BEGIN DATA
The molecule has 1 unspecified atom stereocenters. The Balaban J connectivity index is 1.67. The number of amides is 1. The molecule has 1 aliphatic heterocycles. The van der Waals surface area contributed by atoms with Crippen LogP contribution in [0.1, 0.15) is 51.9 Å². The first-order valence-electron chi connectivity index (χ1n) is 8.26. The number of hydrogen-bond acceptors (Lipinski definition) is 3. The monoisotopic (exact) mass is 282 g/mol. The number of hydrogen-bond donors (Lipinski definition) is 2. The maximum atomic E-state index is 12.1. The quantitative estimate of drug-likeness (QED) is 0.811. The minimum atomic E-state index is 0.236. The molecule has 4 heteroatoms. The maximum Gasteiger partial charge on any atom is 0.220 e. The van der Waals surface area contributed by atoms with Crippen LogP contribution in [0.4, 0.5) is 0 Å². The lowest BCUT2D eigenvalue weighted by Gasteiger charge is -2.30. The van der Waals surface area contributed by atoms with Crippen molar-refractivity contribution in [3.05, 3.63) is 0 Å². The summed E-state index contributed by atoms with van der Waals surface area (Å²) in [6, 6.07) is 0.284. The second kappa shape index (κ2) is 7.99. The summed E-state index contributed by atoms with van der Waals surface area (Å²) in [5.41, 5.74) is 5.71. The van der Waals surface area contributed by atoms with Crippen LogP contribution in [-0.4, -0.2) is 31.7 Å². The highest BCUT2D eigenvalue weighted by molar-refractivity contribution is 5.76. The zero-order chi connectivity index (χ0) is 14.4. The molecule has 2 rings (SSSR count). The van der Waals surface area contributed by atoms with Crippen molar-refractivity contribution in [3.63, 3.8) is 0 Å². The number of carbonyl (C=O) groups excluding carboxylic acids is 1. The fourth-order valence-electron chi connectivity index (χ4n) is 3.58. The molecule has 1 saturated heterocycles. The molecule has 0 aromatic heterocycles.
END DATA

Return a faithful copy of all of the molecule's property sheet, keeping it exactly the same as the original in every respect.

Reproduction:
The molecule has 1 unspecified atom stereocenters. The Balaban J connectivity index is 1.67. The number of amides is 1. The molecule has 1 aliphatic heterocycles. The van der Waals surface area contributed by atoms with Crippen LogP contribution in [0.1, 0.15) is 51.9 Å². The first-order valence-electron chi connectivity index (χ1n) is 8.26. The number of hydrogen-bond acceptors (Lipinski definition) is 3. The monoisotopic (exact) mass is 282 g/mol. The number of hydrogen-bond donors (Lipinski definition) is 2. The maximum atomic E-state index is 12.1. The quantitative estimate of drug-likeness (QED) is 0.811. The minimum atomic E-state index is 0.236. The molecule has 4 heteroatoms. The maximum Gasteiger partial charge on any atom is 0.220 e. The van der Waals surface area contributed by atoms with Crippen LogP contribution in [0.4, 0.5) is 0 Å². The lowest BCUT2D eigenvalue weighted by Gasteiger charge is -2.30. The van der Waals surface area contributed by atoms with Crippen molar-refractivity contribution in [3.05, 3.63) is 0 Å². The summed E-state index contributed by atoms with van der Waals surface area (Å²) in [6, 6.07) is 0.284. The second kappa shape index (κ2) is 7.99. The summed E-state index contributed by atoms with van der Waals surface area (Å²) in [5.41, 5.74) is 5.71. The van der Waals surface area contributed by atoms with Crippen LogP contribution in [-0.4, -0.2) is 31.7 Å². The highest BCUT2D eigenvalue weighted by molar-refractivity contribution is 5.76. The zero-order chi connectivity index (χ0) is 14.4. The molecule has 2 rings (SSSR count). The van der Waals surface area contributed by atoms with Crippen molar-refractivity contribution in [3.63, 3.8) is 0 Å². The number of carbonyl (C=O) groups excluding carboxylic acids is 1. The fourth-order valence-electron chi connectivity index (χ4n) is 3.58. The molecule has 1 saturated heterocycles. The molecule has 0 aromatic heterocycles.